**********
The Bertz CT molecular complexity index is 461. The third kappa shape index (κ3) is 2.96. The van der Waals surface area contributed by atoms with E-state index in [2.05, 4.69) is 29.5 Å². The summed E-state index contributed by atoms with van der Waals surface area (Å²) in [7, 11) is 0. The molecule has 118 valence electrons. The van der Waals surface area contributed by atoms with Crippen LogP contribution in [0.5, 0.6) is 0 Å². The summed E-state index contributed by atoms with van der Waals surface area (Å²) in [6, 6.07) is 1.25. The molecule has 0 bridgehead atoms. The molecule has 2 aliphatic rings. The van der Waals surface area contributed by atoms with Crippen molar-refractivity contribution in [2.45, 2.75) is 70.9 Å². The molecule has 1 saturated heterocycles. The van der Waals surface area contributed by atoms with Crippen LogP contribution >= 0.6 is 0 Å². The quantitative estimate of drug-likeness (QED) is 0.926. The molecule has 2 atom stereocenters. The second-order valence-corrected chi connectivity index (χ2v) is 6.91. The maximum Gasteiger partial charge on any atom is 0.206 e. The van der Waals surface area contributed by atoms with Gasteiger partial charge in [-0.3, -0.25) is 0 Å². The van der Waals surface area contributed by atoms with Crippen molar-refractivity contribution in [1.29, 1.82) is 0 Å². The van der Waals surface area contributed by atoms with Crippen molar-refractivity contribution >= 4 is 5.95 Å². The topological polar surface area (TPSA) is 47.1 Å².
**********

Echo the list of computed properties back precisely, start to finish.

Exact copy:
The Bertz CT molecular complexity index is 461. The third kappa shape index (κ3) is 2.96. The van der Waals surface area contributed by atoms with E-state index in [2.05, 4.69) is 29.5 Å². The summed E-state index contributed by atoms with van der Waals surface area (Å²) in [7, 11) is 0. The molecule has 118 valence electrons. The van der Waals surface area contributed by atoms with Crippen LogP contribution in [0.5, 0.6) is 0 Å². The summed E-state index contributed by atoms with van der Waals surface area (Å²) in [6, 6.07) is 1.25. The molecule has 0 bridgehead atoms. The molecule has 2 aliphatic rings. The van der Waals surface area contributed by atoms with Crippen molar-refractivity contribution in [2.45, 2.75) is 70.9 Å². The molecule has 1 saturated heterocycles. The van der Waals surface area contributed by atoms with Crippen LogP contribution >= 0.6 is 0 Å². The quantitative estimate of drug-likeness (QED) is 0.926. The molecule has 2 atom stereocenters. The second-order valence-corrected chi connectivity index (χ2v) is 6.91. The maximum Gasteiger partial charge on any atom is 0.206 e. The van der Waals surface area contributed by atoms with Gasteiger partial charge in [-0.3, -0.25) is 0 Å². The van der Waals surface area contributed by atoms with Crippen molar-refractivity contribution in [1.29, 1.82) is 0 Å². The van der Waals surface area contributed by atoms with Crippen molar-refractivity contribution >= 4 is 5.95 Å². The topological polar surface area (TPSA) is 47.1 Å².